Time, the Familiar Stranger

Time, the Familiar Stranger

Time, the Familiar Stranger

Time, the Familiar Stranger


J. T. Fraser is the founder of the International Society for the Study of Time, and the author or co-editor of at least nine volumes concerning, in one way or another, the "meaning of time". The present volume is addressed to general readers. It is, like so much of Fraser's work, a diffuse miscellanya potpourri of things that can be said with graceful, recondite humanism about the elusive object of the author's obsession. Attractively printed, with fifty illustrations, a "glossary" (seven entries), and ten pages of (wildly diverse) bibliographic suggestions. (NW) Annotation(c) 2003 Book News, Inc., Portland, OR (booknews.com)


Homo sapiens—man the thinker—responded to his discovery of passing and time by attempting to overcome the finality of death. He, she, and they created languages to help their societies survive the individual finity of their members. Using language they created religions, philosophies, and the magic of the recited and written word, so as to lessen the anxiety conferred upon them by the discovery of time. All this happened in Chapter 1.

This chapter is about Homo faber—man the tinker—alter ego by birth to his wisdom-seeking self. He put his intuitive, gut knowledge of time in the service of daily existence. He learned how to count and invented many means of time reckoning: clocks, calendars, chronologies, and cosmologies. By means of such metaphysical bookkeeping, he helped put order into and find order in human life and the world at large.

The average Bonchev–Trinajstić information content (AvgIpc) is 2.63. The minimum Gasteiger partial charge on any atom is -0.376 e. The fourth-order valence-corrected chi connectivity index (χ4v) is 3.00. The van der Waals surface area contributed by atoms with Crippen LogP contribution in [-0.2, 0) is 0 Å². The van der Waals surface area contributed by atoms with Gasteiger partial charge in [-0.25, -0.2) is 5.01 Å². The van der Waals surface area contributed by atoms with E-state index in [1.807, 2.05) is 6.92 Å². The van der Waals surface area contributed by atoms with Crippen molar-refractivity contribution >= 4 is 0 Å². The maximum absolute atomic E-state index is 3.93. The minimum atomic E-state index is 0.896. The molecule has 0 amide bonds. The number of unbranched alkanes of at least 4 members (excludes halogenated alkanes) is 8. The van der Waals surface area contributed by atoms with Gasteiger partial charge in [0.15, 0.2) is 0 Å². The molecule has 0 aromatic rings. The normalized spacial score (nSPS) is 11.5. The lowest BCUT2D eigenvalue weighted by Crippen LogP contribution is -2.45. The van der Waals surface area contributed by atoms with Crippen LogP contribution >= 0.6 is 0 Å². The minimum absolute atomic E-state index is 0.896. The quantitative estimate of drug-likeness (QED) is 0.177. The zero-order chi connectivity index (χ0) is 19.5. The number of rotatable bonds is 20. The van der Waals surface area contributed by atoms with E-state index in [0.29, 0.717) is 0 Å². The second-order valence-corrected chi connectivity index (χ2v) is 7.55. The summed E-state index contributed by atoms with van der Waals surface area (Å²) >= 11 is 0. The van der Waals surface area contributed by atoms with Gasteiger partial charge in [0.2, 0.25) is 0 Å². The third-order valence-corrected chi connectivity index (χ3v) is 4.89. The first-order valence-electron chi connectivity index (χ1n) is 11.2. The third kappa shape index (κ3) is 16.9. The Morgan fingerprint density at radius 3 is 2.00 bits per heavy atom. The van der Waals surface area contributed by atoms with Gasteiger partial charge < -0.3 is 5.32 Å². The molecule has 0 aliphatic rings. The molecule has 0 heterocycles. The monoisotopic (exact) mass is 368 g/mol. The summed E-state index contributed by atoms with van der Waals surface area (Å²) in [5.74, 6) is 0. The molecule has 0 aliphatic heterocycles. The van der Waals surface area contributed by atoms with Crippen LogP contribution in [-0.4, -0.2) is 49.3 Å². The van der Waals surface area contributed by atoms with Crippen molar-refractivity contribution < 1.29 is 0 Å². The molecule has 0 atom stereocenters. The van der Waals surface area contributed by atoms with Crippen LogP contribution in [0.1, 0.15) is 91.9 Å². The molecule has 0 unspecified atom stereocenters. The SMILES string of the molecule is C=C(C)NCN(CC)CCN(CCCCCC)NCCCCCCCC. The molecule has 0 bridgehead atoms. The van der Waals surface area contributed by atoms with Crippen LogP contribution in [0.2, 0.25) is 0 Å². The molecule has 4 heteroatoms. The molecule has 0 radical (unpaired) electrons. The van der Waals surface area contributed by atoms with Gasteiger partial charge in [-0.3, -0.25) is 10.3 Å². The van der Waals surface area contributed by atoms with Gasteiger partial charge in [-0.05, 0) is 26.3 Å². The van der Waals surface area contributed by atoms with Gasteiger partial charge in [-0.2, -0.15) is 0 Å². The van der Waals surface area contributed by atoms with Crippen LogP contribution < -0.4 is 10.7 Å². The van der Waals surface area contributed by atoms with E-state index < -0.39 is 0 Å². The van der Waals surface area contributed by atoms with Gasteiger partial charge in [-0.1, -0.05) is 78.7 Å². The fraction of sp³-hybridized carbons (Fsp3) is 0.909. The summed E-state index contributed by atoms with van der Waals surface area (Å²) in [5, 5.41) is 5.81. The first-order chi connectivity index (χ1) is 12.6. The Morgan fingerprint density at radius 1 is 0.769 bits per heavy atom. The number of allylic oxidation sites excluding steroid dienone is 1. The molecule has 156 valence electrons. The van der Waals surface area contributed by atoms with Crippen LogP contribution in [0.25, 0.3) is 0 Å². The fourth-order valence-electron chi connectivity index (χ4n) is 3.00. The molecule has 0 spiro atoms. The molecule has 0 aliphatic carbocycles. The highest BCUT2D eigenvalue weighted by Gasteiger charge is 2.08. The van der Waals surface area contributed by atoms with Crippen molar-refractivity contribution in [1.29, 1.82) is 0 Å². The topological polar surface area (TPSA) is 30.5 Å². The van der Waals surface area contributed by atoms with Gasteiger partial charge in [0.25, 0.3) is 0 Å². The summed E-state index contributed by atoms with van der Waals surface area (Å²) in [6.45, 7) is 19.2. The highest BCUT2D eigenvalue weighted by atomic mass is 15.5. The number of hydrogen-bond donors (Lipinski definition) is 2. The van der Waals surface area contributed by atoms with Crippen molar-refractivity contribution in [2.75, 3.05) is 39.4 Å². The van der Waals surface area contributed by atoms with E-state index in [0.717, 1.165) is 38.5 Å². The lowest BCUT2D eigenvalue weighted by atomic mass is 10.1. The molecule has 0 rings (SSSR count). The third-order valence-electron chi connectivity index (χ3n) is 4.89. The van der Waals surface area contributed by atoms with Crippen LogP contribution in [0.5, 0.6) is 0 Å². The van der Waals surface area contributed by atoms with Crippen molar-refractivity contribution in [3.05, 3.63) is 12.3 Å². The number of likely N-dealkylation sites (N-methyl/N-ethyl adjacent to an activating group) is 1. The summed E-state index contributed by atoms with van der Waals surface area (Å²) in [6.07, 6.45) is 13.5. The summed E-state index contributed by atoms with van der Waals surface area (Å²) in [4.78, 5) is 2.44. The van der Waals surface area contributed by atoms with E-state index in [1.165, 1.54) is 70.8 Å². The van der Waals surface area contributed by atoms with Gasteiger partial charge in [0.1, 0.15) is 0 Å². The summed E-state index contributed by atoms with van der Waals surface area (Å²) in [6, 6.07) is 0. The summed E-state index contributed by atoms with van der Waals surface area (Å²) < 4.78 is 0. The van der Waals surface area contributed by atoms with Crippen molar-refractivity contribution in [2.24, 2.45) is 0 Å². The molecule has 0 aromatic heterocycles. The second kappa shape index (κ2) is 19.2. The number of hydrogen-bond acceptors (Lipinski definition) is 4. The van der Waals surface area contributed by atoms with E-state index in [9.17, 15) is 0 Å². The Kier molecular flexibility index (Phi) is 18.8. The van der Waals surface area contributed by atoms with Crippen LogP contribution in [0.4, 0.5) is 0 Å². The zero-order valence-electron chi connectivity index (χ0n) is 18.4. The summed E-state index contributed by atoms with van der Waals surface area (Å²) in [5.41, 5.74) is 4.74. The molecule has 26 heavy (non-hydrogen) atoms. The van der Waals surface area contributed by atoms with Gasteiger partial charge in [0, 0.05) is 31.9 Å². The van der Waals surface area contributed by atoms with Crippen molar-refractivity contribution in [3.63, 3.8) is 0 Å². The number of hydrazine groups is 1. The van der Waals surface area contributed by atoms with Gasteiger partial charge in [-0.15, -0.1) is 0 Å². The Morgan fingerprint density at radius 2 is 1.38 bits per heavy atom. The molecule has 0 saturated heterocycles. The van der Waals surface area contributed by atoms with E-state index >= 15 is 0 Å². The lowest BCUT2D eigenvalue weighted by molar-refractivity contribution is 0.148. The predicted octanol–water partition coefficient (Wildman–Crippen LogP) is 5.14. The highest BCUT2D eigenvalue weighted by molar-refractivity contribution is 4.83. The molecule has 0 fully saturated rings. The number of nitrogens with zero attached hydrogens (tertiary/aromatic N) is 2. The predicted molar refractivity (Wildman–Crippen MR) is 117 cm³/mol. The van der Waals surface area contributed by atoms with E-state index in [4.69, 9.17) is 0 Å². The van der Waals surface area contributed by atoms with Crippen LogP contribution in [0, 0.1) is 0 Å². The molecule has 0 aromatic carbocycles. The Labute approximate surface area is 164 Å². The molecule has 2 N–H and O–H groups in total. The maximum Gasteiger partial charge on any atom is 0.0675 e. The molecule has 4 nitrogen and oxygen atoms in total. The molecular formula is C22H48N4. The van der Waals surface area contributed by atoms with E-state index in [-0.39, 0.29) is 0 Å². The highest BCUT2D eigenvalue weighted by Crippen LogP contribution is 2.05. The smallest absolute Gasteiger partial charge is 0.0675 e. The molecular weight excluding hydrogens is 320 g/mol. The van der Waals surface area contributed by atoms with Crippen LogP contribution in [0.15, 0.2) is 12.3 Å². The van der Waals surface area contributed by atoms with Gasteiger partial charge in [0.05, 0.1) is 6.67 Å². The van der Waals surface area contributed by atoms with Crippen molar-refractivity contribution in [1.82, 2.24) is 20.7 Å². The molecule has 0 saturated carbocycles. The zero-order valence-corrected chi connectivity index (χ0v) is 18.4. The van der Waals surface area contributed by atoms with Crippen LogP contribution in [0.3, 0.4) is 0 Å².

The Stuff that Clocks Are Made Of

To measure anything is to make a comparison and express the results in number: my driveway is 100 times as long as my meterstick. the meterstick does not make the comparison; I am the one who does. the meterstick simply is. in contrast, a clock always does something: it ticks, hums, strikes, blinks, points; it is said to measure time. It, and presumably not me, must be continuously comparing itself with something and expressing the results of its findings in number: 2:35 a.m. To what does the clock compare itself when it measures time?

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